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Sunday, Jan. 27, 2019: Tuohy nearly goes sub-nine in record-setting run

   Leading off today: Katelyn Tuohy may not have finished first, but the North Rockland junior sure finished fast.

   Competing against a field of professional runners during the Dr. Sander Invitational at The Armory on Saturday, Tuohy placed third in a time that broke the national school girl record for 3,000 meters. Her 9:01.81 eclipsed the mark of 9:04.61 by Mary Cain in 2014.

   All that kept it from being a perfect winter afternoon in her first race against the pros was the near-miss on going sub-nine.

   "Sooo close," she said to coach Brian Diglio.

   Still, Tuohy was more than five seconds faster than any U.S. collegian has run so far this indoor season. Amanda Eccleston, a University of Michigan graduate, won in 8:56.68.

   "I had a great time out there," Tuohy said. "It's so much easier to race girls better than me."

    • Liverpool's Jenna Schulz broke a 1992 school record in winning the 3,000 at the Utica Challenge on Friday. Schulz turned in a time of 9:47.59 to break the mark of 9:56 by Jen Rhines, who went on to compete in three Olympics.

   Mendon hangs on: Senior co-captain Alana Fursman finished with 17 points and eight rebounds as No. 1 Pittsford Mendon edged No. 2 Jamesville-DeWitt 43-40 in a clash of the state's top Class A girls basketball teams.

   The Rams, defending Federation Class A champions, held Mendon to four fourth-quarter points but couldn't quite make it all the way back from 11 points down.

   "We were trying to slow it down and waste time, while still scoring, which was a little bit hard to do," Vikings sophomore Lexi Green said after finishing with 13 points.

   J-D sophomore guard Momo LaClair finished with 14 points.

   Mendon's only loss this season was to Class AA Penfield.

   No. 1 boys team loses: York earned a 73-62 win over Class D No. 1 Prattsburgh, giving the Golden Knights a victory over the Vikings for the third straight season.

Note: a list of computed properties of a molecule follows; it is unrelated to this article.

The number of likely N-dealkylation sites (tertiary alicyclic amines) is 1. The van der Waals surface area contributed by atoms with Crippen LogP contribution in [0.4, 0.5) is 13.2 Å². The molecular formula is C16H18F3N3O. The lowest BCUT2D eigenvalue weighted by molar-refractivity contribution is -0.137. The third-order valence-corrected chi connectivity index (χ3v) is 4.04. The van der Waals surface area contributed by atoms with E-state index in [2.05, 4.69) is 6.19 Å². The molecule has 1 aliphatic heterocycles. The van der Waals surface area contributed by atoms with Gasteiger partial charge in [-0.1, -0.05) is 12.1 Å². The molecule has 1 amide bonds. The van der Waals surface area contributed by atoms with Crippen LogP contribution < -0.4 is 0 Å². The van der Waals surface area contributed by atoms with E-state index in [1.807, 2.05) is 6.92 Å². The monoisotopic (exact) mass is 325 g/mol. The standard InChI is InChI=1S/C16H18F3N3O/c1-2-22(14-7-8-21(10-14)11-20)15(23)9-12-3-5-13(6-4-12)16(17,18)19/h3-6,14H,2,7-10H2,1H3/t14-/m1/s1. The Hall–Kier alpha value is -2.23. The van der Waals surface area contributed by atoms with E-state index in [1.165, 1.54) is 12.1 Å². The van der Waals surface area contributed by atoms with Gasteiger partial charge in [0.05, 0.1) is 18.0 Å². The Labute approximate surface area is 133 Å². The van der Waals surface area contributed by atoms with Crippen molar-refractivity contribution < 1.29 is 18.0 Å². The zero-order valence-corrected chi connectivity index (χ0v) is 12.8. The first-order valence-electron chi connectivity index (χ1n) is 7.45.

Junior Riley Stella led all scorers with 18 points for the Knights, who trailed 17-15 after a quarter but eventually pulled away to an 18-point lead. York went on a 16-0 tear in the second quarter behind seven points from junior Lucas Maggio.

   "We just had to keep going and not let up,” said junior Josh Davis. "We got the lead and didn't want to give it up. We just kept pushing the ball."

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   More boys basketball: McQuaid, ranked 14th in Class AA, used a 17-0 run en route to a 20-point lead in the first half and held on for a 68-65 triumph against Rochester East, ranked seventh in Class A.

   East actually took the lead in the fourth quarter before McQuaid went on an 11-0 run.

   Juniors Kobe Long (24 points) and Jermaine Taggart combined for 46 points in the victory, with Long knocking down five 3-pointers.

   "We really came together down the stretch," Knights coach Jack Leasure said. "That's what big games are, high school, college, pro. You just keep playing and when you're playing against a good team, they're going to make runs so you have to play through that."

  
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   Gmaers converge on Molloy College: Syosset came away with the victory over Bay Shore and Sachem North on Saturday as online gamers converged for the Molloy College eSports Overwatch Community Invitational.

   “That was probably the most fun I've ever had doing video game," Syosset sophomore Burleigh Horan told Newsday. "Video games is my biggest hobby and my heart's never raced that fast in a competitive environment.”

   Competitive video gaming has grown into a lucrative industry world-wide. Molloy College, which calls the Madison Theatre on its campus home, is among the colleges having invested in the activity, and it has been growing steadily in the high school ranks across the country. Eleven Long Island teams compete in the High School Esports League, a nationwide league that features 14 games and more than 600 teams.

   The New York Public High School Athletic Association is expected to present an update from its ad hoc committee on eSports when the Executive Committee meets Friday in Saratoga Springs.

   NYSPHSAA Executive Director Robert Zayas has said that the adoption of eSports by the organization may happen down the road.

   Zayas met with more than two dozen administrators from across the state on Tuesday. Afterward, they attended the Connecticut Interscholastic Athletic Conference eSports state championships.

   "I'm just interested in the appeal," he told the paper. "What's the appeal for kids to play and what's the appeal for people to watch other people play video games? I'm not a gamer, I've never been involved in that. ... I think we're years away from even sanctioning it as a state championship or anything like that."


  
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